Rainfall across south Louisiana has been scattered and sparse. However, there seems to be plenty of water on the landscape. Crawfish ponds are flooded, most to a depth of six to eight inches and will provide valuable resting and loafing habitat for early-migrating waterfowl. Crawfish ponds can also provide foraging habitat if they are full of natural grasses and sedges or un-harvested second crop rice. The shallow depth will likely be maintained until December – all creating prime real estate for ducks.
The rice crop was harvested in early August, but many fields were fertilized and re-flooded to produce a second crop. These fields are dry right now as they are being harvested, but most will be flooded again by December 1. Even though harvested, this second crop is extremely valuable to waterfowl as it puts waste grain available to waterfowl at key times. Also, harvesting the second crop flattens more of the rice stubble and the open water makes easily accessible foraging habitat for ducks. Establishing a gradual flood on these fields to make new food sources available throughout the winter and then responding by changing blind locations as necessary can make these second-crop fields extremely profitable for hunters.
Marsh conditions around the Wax Lake Delta look very good. Well-timed rains have kept things fresh into the fall and allowed submerged aquatic vegetation to thrive and recover after damage from Hurricane Isaac. Passes that hunters used during teal season may be closed due to the fast growth of water hyacinth so additional scouting is probably wise. Current high tides related to the moon phase are also flooding emergent and edge marsh and ducks are responding to the tidally flooded food sources.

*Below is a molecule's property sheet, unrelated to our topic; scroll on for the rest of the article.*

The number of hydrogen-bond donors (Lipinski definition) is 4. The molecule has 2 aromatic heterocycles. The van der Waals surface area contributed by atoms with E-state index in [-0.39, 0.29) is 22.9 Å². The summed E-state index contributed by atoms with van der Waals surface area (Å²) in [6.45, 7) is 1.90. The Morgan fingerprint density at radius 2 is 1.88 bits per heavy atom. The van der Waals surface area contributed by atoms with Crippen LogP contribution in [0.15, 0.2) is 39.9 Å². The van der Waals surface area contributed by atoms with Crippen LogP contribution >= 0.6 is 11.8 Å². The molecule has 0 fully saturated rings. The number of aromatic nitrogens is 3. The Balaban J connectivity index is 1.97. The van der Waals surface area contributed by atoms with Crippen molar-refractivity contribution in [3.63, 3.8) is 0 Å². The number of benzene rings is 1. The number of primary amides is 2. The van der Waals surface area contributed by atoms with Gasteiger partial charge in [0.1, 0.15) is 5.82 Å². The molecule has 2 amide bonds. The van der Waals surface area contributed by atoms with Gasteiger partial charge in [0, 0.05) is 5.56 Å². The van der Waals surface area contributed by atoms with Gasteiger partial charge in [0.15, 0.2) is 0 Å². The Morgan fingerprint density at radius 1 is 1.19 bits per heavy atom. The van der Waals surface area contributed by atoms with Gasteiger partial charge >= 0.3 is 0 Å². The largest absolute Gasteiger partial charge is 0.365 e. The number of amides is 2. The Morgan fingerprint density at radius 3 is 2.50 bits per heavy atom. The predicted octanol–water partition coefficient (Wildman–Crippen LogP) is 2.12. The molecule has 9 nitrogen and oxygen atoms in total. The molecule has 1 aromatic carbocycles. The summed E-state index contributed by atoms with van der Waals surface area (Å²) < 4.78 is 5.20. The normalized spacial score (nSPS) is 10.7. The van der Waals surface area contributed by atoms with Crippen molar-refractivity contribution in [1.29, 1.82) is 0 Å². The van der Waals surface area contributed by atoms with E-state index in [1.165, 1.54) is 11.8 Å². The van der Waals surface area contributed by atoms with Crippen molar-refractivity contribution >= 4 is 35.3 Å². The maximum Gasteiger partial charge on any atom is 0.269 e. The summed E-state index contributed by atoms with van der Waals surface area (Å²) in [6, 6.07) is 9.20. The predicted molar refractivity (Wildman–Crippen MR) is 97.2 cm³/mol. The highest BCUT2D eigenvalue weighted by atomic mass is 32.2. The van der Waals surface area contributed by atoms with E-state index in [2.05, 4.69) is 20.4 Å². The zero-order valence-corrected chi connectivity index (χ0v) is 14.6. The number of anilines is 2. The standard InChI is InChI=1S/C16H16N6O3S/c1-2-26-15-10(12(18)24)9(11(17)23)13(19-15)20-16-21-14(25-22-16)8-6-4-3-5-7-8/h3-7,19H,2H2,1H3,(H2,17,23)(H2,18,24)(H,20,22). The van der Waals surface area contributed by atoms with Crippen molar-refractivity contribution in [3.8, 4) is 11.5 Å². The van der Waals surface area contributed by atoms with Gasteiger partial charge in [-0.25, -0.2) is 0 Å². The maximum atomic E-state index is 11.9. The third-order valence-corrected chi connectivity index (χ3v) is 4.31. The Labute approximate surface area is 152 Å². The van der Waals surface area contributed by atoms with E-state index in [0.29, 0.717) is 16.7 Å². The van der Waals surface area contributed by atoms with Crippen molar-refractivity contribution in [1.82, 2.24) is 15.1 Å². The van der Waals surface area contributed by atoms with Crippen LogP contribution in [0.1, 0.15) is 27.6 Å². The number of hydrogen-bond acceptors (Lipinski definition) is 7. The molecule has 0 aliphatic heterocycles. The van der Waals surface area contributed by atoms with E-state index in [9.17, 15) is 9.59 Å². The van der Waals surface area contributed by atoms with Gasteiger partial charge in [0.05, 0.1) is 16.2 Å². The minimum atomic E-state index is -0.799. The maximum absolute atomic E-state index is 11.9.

A large influx of waterfowl in the Atchafalaya and more western marshes was reported after the recent cold front. Reports from the rice fields are still showing only fair bird numbers. Hunters should remember, however, that these reports are from before duck season. With lots of habitat, birds will respond quickly to hunting pressure.
The regular waterfowl season opener is only a few days away and hunters with up-to-date scouting reports and the ability to adjust accordingly will likely have a great opener. An additional influx of birds will be needed for everyone to report hot shooting, but there is opportunity for all to have a satisfying opening weekend.
Alicia Wiseman has been a biologist for Ducks Unlimited for 3 years. Her current work on the Rice Stewardship Program keeps her connected to the fields and the farmers throughout southwest Louisiana._
Find migration and hunting reports in your area on the Ducks Unlimited Migration Map.